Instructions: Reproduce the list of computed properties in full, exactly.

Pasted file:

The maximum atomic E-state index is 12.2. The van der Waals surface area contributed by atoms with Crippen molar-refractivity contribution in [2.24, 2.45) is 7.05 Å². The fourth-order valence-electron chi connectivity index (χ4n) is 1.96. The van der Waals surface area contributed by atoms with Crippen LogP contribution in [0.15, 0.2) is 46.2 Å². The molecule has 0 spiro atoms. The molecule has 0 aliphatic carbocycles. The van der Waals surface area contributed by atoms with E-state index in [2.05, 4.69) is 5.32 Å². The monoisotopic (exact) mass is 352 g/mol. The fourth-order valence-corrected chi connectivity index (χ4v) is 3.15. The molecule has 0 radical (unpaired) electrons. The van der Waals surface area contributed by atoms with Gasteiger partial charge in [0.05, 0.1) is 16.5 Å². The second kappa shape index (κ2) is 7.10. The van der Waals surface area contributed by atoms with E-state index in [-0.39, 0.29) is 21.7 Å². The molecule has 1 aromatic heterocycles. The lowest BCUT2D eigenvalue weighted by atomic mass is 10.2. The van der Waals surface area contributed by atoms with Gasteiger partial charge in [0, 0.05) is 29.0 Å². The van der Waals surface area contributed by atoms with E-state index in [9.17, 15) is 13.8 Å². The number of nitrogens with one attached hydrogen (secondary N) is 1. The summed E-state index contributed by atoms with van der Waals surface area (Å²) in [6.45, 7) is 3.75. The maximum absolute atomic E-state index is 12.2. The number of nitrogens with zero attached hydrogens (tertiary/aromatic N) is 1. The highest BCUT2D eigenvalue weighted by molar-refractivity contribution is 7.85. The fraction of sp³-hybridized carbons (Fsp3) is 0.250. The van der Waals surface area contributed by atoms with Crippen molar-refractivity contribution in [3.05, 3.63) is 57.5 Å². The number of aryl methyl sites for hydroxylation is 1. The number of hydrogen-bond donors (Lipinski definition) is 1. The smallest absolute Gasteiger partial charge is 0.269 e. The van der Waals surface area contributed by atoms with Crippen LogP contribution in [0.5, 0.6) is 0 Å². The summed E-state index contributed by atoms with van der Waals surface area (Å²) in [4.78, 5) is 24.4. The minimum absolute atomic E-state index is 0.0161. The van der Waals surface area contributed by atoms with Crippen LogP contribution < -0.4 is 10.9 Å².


The maximum atomic E-state index is 12.2. The van der Waals surface area contributed by atoms with Crippen molar-refractivity contribution in [2.24, 2.45) is 7.05 Å². The fourth-order valence-electron chi connectivity index (χ4n) is 1.96. The van der Waals surface area contributed by atoms with Crippen LogP contribution in [0.15, 0.2) is 46.2 Å². The molecule has 0 spiro atoms. The molecule has 0 aliphatic carbocycles. The van der Waals surface area contributed by atoms with E-state index in [2.05, 4.69) is 5.32 Å². The monoisotopic (exact) mass is 352 g/mol. The fourth-order valence-corrected chi connectivity index (χ4v) is 3.15. The molecule has 0 radical (unpaired) electrons. The van der Waals surface area contributed by atoms with Gasteiger partial charge in [0.05, 0.1) is 16.5 Å². The second kappa shape index (κ2) is 7.10. The van der Waals surface area contributed by atoms with E-state index in [-0.39, 0.29) is 21.7 Å². The molecule has 1 aromatic heterocycles. The lowest BCUT2D eigenvalue weighted by atomic mass is 10.2. The van der Waals surface area contributed by atoms with Gasteiger partial charge in [0, 0.05) is 29.0 Å². The van der Waals surface area contributed by atoms with E-state index in [9.17, 15) is 13.8 Å². The number of nitrogens with one attached hydrogen (secondary N) is 1. The summed E-state index contributed by atoms with van der Waals surface area (Å²) in [6.45, 7) is 3.75. The maximum absolute atomic E-state index is 12.2. The number of nitrogens with zero attached hydrogens (tertiary/aromatic N) is 1. The highest BCUT2D eigenvalue weighted by molar-refractivity contribution is 7.85. The fraction of sp³-hybridized carbons (Fsp3) is 0.250. The van der Waals surface area contributed by atoms with Crippen molar-refractivity contribution in [3.05, 3.63) is 57.5 Å². The number of aryl methyl sites for hydroxylation is 1. The number of hydrogen-bond donors (Lipinski definition) is 1. The smallest absolute Gasteiger partial charge is 0.269 e. The van der Waals surface area contributed by atoms with Crippen LogP contribution in [0.5, 0.6) is 0 Å². The summed E-state index contributed by atoms with van der Waals surface area (Å²) in [4.78, 5) is 24.4. The minimum absolute atomic E-state index is 0.0161. The van der Waals surface area contributed by atoms with Crippen LogP contribution < -0.4 is 10.9 Å².